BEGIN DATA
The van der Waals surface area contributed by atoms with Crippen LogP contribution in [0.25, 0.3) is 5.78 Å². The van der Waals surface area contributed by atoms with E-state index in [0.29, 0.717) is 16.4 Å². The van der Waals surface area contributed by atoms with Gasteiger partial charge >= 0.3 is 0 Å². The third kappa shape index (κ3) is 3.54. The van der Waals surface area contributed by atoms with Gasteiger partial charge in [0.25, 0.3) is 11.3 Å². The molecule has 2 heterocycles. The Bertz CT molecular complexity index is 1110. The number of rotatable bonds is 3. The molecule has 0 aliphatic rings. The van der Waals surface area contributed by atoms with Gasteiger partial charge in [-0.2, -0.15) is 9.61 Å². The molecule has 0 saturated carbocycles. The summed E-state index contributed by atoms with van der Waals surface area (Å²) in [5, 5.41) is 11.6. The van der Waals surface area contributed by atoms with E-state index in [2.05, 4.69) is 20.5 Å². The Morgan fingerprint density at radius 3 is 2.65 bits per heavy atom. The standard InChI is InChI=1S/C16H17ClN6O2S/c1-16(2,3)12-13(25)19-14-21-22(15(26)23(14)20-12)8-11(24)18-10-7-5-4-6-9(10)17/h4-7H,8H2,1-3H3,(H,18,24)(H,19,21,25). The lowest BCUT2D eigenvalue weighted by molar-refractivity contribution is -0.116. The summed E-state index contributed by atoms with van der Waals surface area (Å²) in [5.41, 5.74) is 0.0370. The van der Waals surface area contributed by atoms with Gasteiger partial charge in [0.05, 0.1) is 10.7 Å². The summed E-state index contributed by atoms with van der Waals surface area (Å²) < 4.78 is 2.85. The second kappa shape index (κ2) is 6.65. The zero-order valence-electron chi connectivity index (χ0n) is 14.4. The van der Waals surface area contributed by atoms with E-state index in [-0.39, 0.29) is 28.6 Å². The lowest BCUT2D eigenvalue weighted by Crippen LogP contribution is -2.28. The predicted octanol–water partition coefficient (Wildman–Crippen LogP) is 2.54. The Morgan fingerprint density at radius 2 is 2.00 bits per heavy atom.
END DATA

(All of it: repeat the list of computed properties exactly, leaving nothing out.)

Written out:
The van der Waals surface area contributed by atoms with Crippen LogP contribution in [0.25, 0.3) is 5.78 Å². The van der Waals surface area contributed by atoms with E-state index in [0.29, 0.717) is 16.4 Å². The van der Waals surface area contributed by atoms with Gasteiger partial charge >= 0.3 is 0 Å². The third kappa shape index (κ3) is 3.54. The van der Waals surface area contributed by atoms with Gasteiger partial charge in [0.25, 0.3) is 11.3 Å². The molecule has 2 heterocycles. The Bertz CT molecular complexity index is 1110. The number of rotatable bonds is 3. The molecule has 0 aliphatic rings. The van der Waals surface area contributed by atoms with Gasteiger partial charge in [-0.2, -0.15) is 9.61 Å². The molecule has 0 saturated carbocycles. The summed E-state index contributed by atoms with van der Waals surface area (Å²) in [5, 5.41) is 11.6. The van der Waals surface area contributed by atoms with E-state index in [2.05, 4.69) is 20.5 Å². The Morgan fingerprint density at radius 3 is 2.65 bits per heavy atom. The standard InChI is InChI=1S/C16H17ClN6O2S/c1-16(2,3)12-13(25)19-14-21-22(15(26)23(14)20-12)8-11(24)18-10-7-5-4-6-9(10)17/h4-7H,8H2,1-3H3,(H,18,24)(H,19,21,25). The lowest BCUT2D eigenvalue weighted by molar-refractivity contribution is -0.116. The summed E-state index contributed by atoms with van der Waals surface area (Å²) in [5.41, 5.74) is 0.0370. The van der Waals surface area contributed by atoms with Gasteiger partial charge in [0.05, 0.1) is 10.7 Å². The summed E-state index contributed by atoms with van der Waals surface area (Å²) < 4.78 is 2.85. The second kappa shape index (κ2) is 6.65. The zero-order valence-electron chi connectivity index (χ0n) is 14.4. The van der Waals surface area contributed by atoms with E-state index in [-0.39, 0.29) is 28.6 Å². The lowest BCUT2D eigenvalue weighted by Crippen LogP contribution is -2.28. The predicted octanol–water partition coefficient (Wildman–Crippen LogP) is 2.54. The Morgan fingerprint density at radius 2 is 2.00 bits per heavy atom.